Management Improvement Carnival

I’m honoured to have been asked by John Hunter to host an edition of his Management Improvement Carnival. That means that I get to pick a number of links to posts and articles on relevant topics. Here they are…

Agile Fluency

One set of posts that caught my eye was on Agile Fluency. The original post by James Shore and Diana Larsen proposes “a model of Agile fluency that will help you achieve Agile’s benefits. Fluency evolves through four distinct stages, each with its own benefits, costs of adoption, and key metrics”. Dave Nicolette responded that ” the gist of the article appears to be that we can effect organizational improvement in a large company by driving change from the level of individual software development teams. The major problem with that idea, in my opinion, is the bottom-up approach.” James then further clarified, by saying “Dave argues that the individual software teams in IT cannot drive bottom-up organizational change. I agree. Organizational change must occur if you want to achieve three- or four-star fluency, but our article doesn’t describe how to do so. It just says it’s necessary.”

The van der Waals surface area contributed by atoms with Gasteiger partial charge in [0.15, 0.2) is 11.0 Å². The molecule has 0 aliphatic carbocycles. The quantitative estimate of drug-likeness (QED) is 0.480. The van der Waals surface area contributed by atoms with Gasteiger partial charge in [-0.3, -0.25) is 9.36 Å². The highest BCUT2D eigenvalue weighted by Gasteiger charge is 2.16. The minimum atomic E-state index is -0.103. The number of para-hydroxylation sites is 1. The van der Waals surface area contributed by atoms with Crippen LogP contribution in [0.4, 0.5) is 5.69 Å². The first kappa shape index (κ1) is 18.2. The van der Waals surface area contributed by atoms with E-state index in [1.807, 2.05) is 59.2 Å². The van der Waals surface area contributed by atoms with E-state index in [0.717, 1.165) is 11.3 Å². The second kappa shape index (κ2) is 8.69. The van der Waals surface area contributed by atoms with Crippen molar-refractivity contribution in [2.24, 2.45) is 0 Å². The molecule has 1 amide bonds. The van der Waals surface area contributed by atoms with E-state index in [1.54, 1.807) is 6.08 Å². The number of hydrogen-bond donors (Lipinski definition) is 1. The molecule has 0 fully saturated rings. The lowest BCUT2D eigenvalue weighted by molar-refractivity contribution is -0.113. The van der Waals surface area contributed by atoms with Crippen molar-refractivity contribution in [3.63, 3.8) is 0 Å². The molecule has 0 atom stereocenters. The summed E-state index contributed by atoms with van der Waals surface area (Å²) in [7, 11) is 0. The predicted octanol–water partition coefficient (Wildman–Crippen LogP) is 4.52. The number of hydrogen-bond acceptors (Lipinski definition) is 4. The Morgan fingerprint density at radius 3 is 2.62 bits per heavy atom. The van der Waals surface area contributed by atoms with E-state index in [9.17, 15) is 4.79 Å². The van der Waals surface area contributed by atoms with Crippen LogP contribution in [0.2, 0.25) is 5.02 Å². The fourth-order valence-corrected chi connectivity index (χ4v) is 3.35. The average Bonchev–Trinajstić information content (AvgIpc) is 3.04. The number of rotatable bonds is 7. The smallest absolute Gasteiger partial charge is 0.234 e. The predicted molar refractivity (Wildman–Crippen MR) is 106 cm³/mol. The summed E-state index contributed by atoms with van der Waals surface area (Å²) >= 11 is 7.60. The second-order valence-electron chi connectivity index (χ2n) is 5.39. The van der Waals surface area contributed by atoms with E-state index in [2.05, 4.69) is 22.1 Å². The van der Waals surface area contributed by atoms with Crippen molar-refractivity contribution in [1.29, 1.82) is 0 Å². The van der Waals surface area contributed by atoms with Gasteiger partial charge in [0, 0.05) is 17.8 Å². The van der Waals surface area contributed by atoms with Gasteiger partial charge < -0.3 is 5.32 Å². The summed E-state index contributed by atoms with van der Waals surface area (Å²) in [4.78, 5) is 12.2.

Cynefin Agile Lean Mashups

One of the areas I have been involved in recently is in exploring how we can use ideas from social and complexity science to inform the theory and practice of Agile and Lean. This months CALM Beta event was specifically aimed at using Dave Snowden’s work with Cyenfin to do this. Dave has recently been blogging about his latest thinking on Complexity.

Employee Ranking

This link from Forbes has been doing the rounds in my twittersphere, describing how “a management system known as “stack ranking”—a program that forces every unit to declare a certain percentage of employees as top performers, good performers, average, and poor—effectively crippled Microsoft’s ability to innovate”. In response, Jabe Bloom described how “it’s been three years since we last ranked employees or gave performance reviews at TLC, and we think it’s working reasonably well.”

Agile Book